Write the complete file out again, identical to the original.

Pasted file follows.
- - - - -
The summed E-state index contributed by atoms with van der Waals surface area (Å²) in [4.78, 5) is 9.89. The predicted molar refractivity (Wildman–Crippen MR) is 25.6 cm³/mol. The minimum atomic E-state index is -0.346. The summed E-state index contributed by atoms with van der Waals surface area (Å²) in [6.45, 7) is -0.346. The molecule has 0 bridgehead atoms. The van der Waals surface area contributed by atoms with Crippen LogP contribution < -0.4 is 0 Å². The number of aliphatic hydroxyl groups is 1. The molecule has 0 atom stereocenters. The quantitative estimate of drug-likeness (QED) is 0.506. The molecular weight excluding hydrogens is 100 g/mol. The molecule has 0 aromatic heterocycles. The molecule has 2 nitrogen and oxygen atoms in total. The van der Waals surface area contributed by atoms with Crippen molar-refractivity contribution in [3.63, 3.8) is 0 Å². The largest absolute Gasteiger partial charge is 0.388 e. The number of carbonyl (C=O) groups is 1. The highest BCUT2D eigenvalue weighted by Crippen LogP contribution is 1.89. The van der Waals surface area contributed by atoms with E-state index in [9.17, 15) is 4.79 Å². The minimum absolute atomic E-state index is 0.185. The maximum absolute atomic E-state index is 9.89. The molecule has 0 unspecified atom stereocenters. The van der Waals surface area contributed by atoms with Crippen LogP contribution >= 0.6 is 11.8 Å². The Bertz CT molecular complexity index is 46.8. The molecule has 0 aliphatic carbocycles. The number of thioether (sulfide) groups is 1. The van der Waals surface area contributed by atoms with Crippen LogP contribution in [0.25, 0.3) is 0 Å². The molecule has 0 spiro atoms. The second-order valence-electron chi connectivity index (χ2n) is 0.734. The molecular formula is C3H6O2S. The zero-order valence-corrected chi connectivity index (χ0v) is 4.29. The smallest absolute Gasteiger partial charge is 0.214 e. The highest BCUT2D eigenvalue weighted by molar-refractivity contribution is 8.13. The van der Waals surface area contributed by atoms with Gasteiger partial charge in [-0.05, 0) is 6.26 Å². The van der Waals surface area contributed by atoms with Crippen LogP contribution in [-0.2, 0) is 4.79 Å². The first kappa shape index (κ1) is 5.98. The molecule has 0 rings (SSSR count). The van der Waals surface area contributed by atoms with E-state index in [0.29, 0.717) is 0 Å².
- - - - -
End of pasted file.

The summed E-state index contributed by atoms with van der Waals surface area (Å²) in [4.78, 5) is 9.89. The predicted molar refractivity (Wildman–Crippen MR) is 25.6 cm³/mol. The minimum atomic E-state index is -0.346. The summed E-state index contributed by atoms with van der Waals surface area (Å²) in [6.45, 7) is -0.346. The molecule has 0 bridgehead atoms. The van der Waals surface area contributed by atoms with Crippen LogP contribution < -0.4 is 0 Å². The number of aliphatic hydroxyl groups is 1. The molecule has 0 atom stereocenters. The quantitative estimate of drug-likeness (QED) is 0.506. The molecular weight excluding hydrogens is 100 g/mol. The molecule has 0 aromatic heterocycles. The molecule has 2 nitrogen and oxygen atoms in total. The van der Waals surface area contributed by atoms with Crippen molar-refractivity contribution in [3.63, 3.8) is 0 Å². The largest absolute Gasteiger partial charge is 0.388 e. The number of carbonyl (C=O) groups is 1. The highest BCUT2D eigenvalue weighted by Crippen LogP contribution is 1.89. The van der Waals surface area contributed by atoms with E-state index in [9.17, 15) is 4.79 Å². The minimum absolute atomic E-state index is 0.185. The maximum absolute atomic E-state index is 9.89. The molecule has 0 unspecified atom stereocenters. The van der Waals surface area contributed by atoms with Crippen LogP contribution >= 0.6 is 11.8 Å². The Bertz CT molecular complexity index is 46.8. The molecule has 0 aliphatic carbocycles. The number of thioether (sulfide) groups is 1. The van der Waals surface area contributed by atoms with Crippen LogP contribution in [0.25, 0.3) is 0 Å². The molecule has 0 spiro atoms. The second-order valence-electron chi connectivity index (χ2n) is 0.734. The molecular formula is C3H6O2S. The zero-order valence-corrected chi connectivity index (χ0v) is 4.29. The smallest absolute Gasteiger partial charge is 0.214 e. The highest BCUT2D eigenvalue weighted by molar-refractivity contribution is 8.13. The van der Waals surface area contributed by atoms with Gasteiger partial charge in [-0.05, 0) is 6.26 Å². The van der Waals surface area contributed by atoms with Crippen LogP contribution in [-0.2, 0) is 4.79 Å². The first kappa shape index (κ1) is 5.98. The molecule has 0 rings (SSSR count). The van der Waals surface area contributed by atoms with E-state index in [0.29, 0.717) is 0 Å².